The reading of my newest play, Directive 47, at New Rep is in less than two weeks. I have no idea how it came up on me so quickly. I still have SO. MUCH. REVISING. to do between now and June 9, when the reading begins at 2pm.
This is the play I blogged about months ago, the one inspired by the true story of a nun who was excommunicated for allowing an abortion to be performed at the Catholic hospital she worked at. It’s come a long way since I last mentioned it in the blog, but it’s still nowhere near where I’d like it to be this close to a reading going up.
It took me till a few weeks ago, during a meeting with my writing group, to realize that I was basically writing another family play (is that all I know how to write?). That what felt lacking to me, and why I kept walking away from table reads with the thought of “this play is to talky,” was that the characters are basically a little family, but they’re not really acting like one right now. The plot has been there, but the characters have been sort of too bogged down by it instead of caught up with each other. Which is the exact total opposite of how The Prayer Bargain developed. In that play, the characters were there and present almost from the very beginning, but the plot sort of stumbled its way into existence. It’s weird how writing works sometimes.
But right now I should be working on my latest revision instead of blogging about how I should be working on it. Last week, I met with both Ben Evett, my reading director, and Bridget O’Leary, the head of our New Voices @ New Rep program, and I feel good about the changes that need to be made. I just need to sit down and make them. New draft, coming soon!
My poor website is so sad and neglected. I’ve been busy and crazy. But what else is new?
I haven’t mentioned it in my blog yet, but I’m doing a writing program at New Rep this year! I am a New Voices playwriting fellow, along with former BU classmates Emily Kaye Lazzaro and Anna Renee Hansen, and James McLindon, who I had never met before but who is also awesome. It’s going to be a really great group to work with, and I’m excited about it.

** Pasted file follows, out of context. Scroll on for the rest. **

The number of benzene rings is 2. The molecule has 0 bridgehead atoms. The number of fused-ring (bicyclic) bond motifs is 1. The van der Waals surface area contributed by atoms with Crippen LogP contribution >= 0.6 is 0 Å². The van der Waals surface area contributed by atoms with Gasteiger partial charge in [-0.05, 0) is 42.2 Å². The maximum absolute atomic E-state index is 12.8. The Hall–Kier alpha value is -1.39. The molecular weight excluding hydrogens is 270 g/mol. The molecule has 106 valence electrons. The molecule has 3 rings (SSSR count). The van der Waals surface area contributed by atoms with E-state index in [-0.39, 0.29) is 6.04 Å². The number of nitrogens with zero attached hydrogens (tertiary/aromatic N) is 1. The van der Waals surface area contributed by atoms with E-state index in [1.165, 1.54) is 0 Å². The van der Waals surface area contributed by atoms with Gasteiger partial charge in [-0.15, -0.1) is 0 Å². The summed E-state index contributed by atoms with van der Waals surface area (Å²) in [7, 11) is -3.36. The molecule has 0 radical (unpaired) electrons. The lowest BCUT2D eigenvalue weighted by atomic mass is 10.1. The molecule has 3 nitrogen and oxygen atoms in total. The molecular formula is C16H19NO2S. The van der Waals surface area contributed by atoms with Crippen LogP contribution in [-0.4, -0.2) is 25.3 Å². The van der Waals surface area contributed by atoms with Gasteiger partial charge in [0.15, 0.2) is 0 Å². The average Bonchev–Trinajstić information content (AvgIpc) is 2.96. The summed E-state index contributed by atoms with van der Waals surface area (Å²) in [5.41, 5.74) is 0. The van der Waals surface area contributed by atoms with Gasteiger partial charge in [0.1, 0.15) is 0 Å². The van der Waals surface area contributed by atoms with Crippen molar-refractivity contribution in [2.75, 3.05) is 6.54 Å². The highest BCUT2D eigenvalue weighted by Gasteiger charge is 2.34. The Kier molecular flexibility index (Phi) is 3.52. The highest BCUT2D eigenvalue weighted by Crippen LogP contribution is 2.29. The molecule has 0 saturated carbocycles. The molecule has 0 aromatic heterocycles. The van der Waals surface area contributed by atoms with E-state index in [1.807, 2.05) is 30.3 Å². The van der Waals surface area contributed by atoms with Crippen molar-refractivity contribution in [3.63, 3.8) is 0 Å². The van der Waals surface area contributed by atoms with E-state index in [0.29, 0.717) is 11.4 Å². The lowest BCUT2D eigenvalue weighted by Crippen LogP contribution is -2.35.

The first workshop of my work is going to be November 7th. I’m working on starting a new full-length that I’d had in my head for over a year now but had sort of put on the backburner because I didn’t know how to approach it. It’s going to be based on the true story of a Catholic nun in Phoenix, Sister Margaret McBride, who was an administrator at a Catholic hospital and approved an abortion on a woman who was 11 weeks pregnant with her fifth child because the woman’s life was in danger. Doctors said her risk of mortality was “near 100 percent” if they continued with the pregnancy. The abortion was performed and the woman lived. Once Bishop Thomas J. Olmsted heard that the abortion took place, he automatically excommunicated Sister Margaret. There’s a lot of actual press on the story, but check out the wikipedia article for a quick overview.
I’m still doing research (i.e., scared to start the actual writing, see previous blog entry), but there’s obviously a lot going on here. The Catholicism stuff won’t be too much of a problem because I grew up Catholic and went to Catholic schools my entire life, so I have a decent handle on their way of thinking and the church’s policies and mindset and all of that. My main concern right now is figuring out how to tell this story without being overtly political or coming across as preachy. I don’t want an “issue play.” I need to find a way in, through exploring a relationship or faith/salvation/something like that, and use that as my means of exploring the topic and let the politics and controversy and all of that sort of arise out of it naturally. argh. I’m worried about it. I’ve also never written anything based on a true story before, so I still feel kind of weird inventing characters based on these people who are still alive and going about their everyday business. But not much about them as people is really out there. I’m hoping to get a decent start on it and get help with all of these questions from the group.
I’m also going to attempt to get out a draft of it during NaPlWriMo, or National Playwriting Month, the playwrights’ counterpart to the much larger NaNoWriMo. You basically join this group of awesome writers at all different stages of their careers around the country and the world in writing a new full-length play during the month the month of November. I first heard about it in 2007 but didn’t take part that year, then I got a comment on my old blog in 2008 from one of the moderators suggesting that I sign up. I figured “why not?” and I’ve been there every year since. The past two years was full of cheating on my part because I was in grad school and had to work on several projects during the month instead of one full play, but I was still on the forums because the community is just so great. I’m going to be a bit of a cheater this year too and start before November 1, but that’s because the New Voices group will need copies of my work in progress by 10/31 in order to prepare for the workshop on 11/7. But if I write a draft longer than the minimum 75 pages in November then maybe I can still count it as a “win.” Either way, it’s fun. There’s still ten days to sign up! You know you want to do it!